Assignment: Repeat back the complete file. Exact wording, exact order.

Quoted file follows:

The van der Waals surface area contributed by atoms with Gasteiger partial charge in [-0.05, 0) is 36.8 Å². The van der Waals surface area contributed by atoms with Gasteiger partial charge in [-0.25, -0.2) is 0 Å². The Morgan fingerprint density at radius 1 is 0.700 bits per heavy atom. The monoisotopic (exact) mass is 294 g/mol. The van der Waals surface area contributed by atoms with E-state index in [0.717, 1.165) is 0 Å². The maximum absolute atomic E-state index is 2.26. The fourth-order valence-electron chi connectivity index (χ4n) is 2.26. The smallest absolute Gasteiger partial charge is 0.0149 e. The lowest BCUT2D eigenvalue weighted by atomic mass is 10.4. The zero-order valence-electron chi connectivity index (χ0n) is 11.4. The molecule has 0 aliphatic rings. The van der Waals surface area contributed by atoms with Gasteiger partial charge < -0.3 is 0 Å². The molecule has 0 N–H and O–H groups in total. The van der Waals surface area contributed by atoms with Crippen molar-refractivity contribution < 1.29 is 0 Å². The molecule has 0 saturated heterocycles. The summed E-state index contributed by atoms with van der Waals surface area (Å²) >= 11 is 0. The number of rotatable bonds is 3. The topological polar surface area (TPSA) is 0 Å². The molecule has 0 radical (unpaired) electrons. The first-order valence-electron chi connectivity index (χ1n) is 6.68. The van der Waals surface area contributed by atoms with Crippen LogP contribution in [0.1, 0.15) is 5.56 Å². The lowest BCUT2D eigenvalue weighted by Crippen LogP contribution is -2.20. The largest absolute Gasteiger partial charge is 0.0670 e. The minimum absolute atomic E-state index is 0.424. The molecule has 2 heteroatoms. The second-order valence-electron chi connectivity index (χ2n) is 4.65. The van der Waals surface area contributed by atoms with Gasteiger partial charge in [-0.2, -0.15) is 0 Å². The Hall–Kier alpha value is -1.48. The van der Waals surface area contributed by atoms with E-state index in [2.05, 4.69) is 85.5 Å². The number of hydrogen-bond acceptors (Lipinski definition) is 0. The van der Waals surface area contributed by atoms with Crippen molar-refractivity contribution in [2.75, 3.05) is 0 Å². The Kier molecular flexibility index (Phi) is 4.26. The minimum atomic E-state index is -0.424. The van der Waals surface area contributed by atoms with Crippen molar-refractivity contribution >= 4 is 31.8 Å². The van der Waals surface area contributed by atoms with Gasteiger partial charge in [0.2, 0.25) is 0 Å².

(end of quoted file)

The van der Waals surface area contributed by atoms with Gasteiger partial charge in [-0.05, 0) is 36.8 Å². The van der Waals surface area contributed by atoms with Gasteiger partial charge in [-0.25, -0.2) is 0 Å². The Morgan fingerprint density at radius 1 is 0.700 bits per heavy atom. The monoisotopic (exact) mass is 294 g/mol. The van der Waals surface area contributed by atoms with E-state index in [0.717, 1.165) is 0 Å². The maximum absolute atomic E-state index is 2.26. The fourth-order valence-electron chi connectivity index (χ4n) is 2.26. The smallest absolute Gasteiger partial charge is 0.0149 e. The lowest BCUT2D eigenvalue weighted by atomic mass is 10.4. The zero-order valence-electron chi connectivity index (χ0n) is 11.4. The molecule has 0 aliphatic rings. The van der Waals surface area contributed by atoms with Gasteiger partial charge < -0.3 is 0 Å². The molecule has 0 N–H and O–H groups in total. The van der Waals surface area contributed by atoms with Crippen molar-refractivity contribution < 1.29 is 0 Å². The molecule has 0 saturated heterocycles. The summed E-state index contributed by atoms with van der Waals surface area (Å²) >= 11 is 0. The number of rotatable bonds is 3. The topological polar surface area (TPSA) is 0 Å². The molecule has 0 radical (unpaired) electrons. The first-order valence-electron chi connectivity index (χ1n) is 6.68. The van der Waals surface area contributed by atoms with Crippen LogP contribution in [0.1, 0.15) is 5.56 Å². The lowest BCUT2D eigenvalue weighted by Crippen LogP contribution is -2.20. The largest absolute Gasteiger partial charge is 0.0670 e. The minimum absolute atomic E-state index is 0.424. The molecule has 2 heteroatoms. The second-order valence-electron chi connectivity index (χ2n) is 4.65. The van der Waals surface area contributed by atoms with Gasteiger partial charge in [-0.2, -0.15) is 0 Å². The Hall–Kier alpha value is -1.48. The van der Waals surface area contributed by atoms with E-state index in [2.05, 4.69) is 85.5 Å². The number of hydrogen-bond acceptors (Lipinski definition) is 0. The van der Waals surface area contributed by atoms with Crippen molar-refractivity contribution in [2.75, 3.05) is 0 Å². The Kier molecular flexibility index (Phi) is 4.26. The minimum atomic E-state index is -0.424. The van der Waals surface area contributed by atoms with Crippen molar-refractivity contribution >= 4 is 31.8 Å². The van der Waals surface area contributed by atoms with Gasteiger partial charge in [0.2, 0.25) is 0 Å².